No sooner has Thanksgiving come and gone than folks everywhere are preparing for the celebrations of Christmas and Hanukkah.  Two symbols that convey important information about how the faithful worship are the Christian creche and the Hanukkah menorah.  Each tells us much about faith.

The word creche means “a model or tableau representing the scene of Jesus Christ’s birth.” It was in the year 1223, in the town of Greccio in central Italy, that a humble friar that the world would come to know as Saint Francis of Assisi moved his Christmas Eve worship service from a small chapel to an area at the opening of a cave. Humans and living animals were staged to represent their Biblical roles at the time of Jesus’ birth, the cave suggesting the shelter of a manger.  Saint Francis did this to emphasize that Christmas was about the worship of Jesus Christ, because, even in 1223, the exchange of presents had become central to the celebration of Christmas. Word spread quickly about the beauty and solemnity of Saint Francis’ living creche.  So much so that even the Pope, Honorius III, gave his blessing to Saint Francis’ living nativity.

Within a hundred years, every church in Italy was expected to display either a living nativity or a representation in some medium, perhaps terracotta, paper, wood, wax or even ivory.  These representations were often great works of art.  Many have survived and are now displayed in the world’s great museums. From Saint Francis’ iconic model of faith until the present day, churches, homes and municipal buildings all over the world have displayed a traditional Christmas creche, either living or ornamental. Every year, since 1982, the Pope has displayed a nativity scene in Vatican City in St. Peter’s piazza.

Hanukkah is the Jewish Festival of Lights that commemorates the rededication of the Second Temple in Jerusalem in the second century BC.  After years of oppression, the freedom fighters known as the Maccabees successfully rose up against their Greek-Syrian oppressors to reclaim the Temple.   Although in ruins, the Temple was purified and rededicated.  Miraculously, oil in the Temple menorah burned for eight days, even though there was only enough sacred oil for one day- “A great miracle happened there.”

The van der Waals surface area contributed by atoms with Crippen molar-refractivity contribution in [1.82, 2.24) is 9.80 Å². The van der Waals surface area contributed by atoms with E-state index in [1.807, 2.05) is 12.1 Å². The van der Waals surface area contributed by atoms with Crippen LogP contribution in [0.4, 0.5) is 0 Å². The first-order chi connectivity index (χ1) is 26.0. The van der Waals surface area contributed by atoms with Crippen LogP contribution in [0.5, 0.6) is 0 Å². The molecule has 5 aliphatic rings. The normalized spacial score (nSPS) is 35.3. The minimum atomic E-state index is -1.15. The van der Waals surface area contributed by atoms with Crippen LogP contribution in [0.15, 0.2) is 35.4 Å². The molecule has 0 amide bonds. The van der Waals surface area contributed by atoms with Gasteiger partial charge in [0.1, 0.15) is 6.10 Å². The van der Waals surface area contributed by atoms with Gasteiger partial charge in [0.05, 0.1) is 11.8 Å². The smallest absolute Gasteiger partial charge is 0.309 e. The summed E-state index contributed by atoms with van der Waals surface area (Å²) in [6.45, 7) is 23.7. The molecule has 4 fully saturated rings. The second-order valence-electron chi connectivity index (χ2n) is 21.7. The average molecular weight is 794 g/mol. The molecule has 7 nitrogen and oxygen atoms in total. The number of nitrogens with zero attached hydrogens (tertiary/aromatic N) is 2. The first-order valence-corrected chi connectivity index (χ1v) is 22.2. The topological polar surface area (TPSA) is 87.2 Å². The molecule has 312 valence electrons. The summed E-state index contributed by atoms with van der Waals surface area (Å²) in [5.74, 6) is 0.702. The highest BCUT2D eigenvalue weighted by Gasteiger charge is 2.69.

‘Hanukkah’ is the Hebrew and Aramaic word for ‘dedication.’  The Hanukkiah is the nine-branched candelabrum lit during the eight-day festival of Hanukkah. On each night, an additional candle is light and all remain burning until self-extinguished. The ninth holder, called the shamash (“helper” or “servant”), is for a candle used to light all the other candles or to be used as an extra light.  A special blessing thanking God is said before or after lighting the candles, and a special Jewish hymn is often sung.  Gifts are given and traditional games are played.  A popular one is with Dreidel, a 4-sided top with a Hebrew letter on each side- NGHS- that stand for Nes Gadol Hayah Sham- “A great miracle happened there.”  Traditionally, the Hanukkiah menorah is put in a window so passersby can see the lights and remember the story of Hanukkah. This year, Hanukkah is celebrated from Sunday evening December 22nd through Monday evening December 30th.

During this holy season, the most memorable good wish of all may well come from Charles Dickens’ “A Christmas Carol.”  In the words of the dearly loved young Tiny Tim, a sickly little boy who walks with a crutch, comes the message, “God Bless Us Everyone!”


Beneath the Attic,” V.C. Andrews
“Big Lies in a Small Town,” Diane Chamberlain
“ Good Girls Lie,” J.T. Ellison
“The Family Upstairs,” Lisa Jewell
“Hindsight,” Iris Johansen
“The Vanishing,” Jayne Ann Krentz
“Lost,” James Patterson and James O. Born
“The River Murders,” James Patterson and James O. Born
“Moral Compass,” Danielle Steel
“Treason,” Stuart Woods.

Adult Non-Fiction:
“Free Melania:  The Unauthorized Biography,” Kate Bennett
“The Fall of Richard Nixon:  A Reporter Remembers Watergate,” Tom Brokow
“How Not to Diet: The Groundbreaking Science of Healthy, Permanent Weight Loss,” Michael Greger, MD, FACLM
“Epstein: Dead Men Tell No Tales,” Dylan Howard with Melissa Cronin and James Robertson
“The World Almanac and Book of Facts 2020,” Sarah Janssen
“Crime in Progress: Inside the Steele Dossier and the Fusion GPS Investigation of Donald Trump,” Glenn Simpson and Peter Fritsch
“Conversation with RBG: Ruth Bader Ginsburg on Life, Love, Liberty & Law,” Jeffrey Rosen
“Touches by the Sun: My Friendship with Jackie,” Carly Simon.

“The Complete Baking Book for Young Chefs,” America’s Test Kitchen Kids

Young Adult:
“One of Us Is Next,” Karen McManus

Children’s Picture Books:
“Where Is the Sun?” Eric Carle
“Love From the Crayons,” Drew Daywalt
“The Serious Goose,” Jimmy Kimmel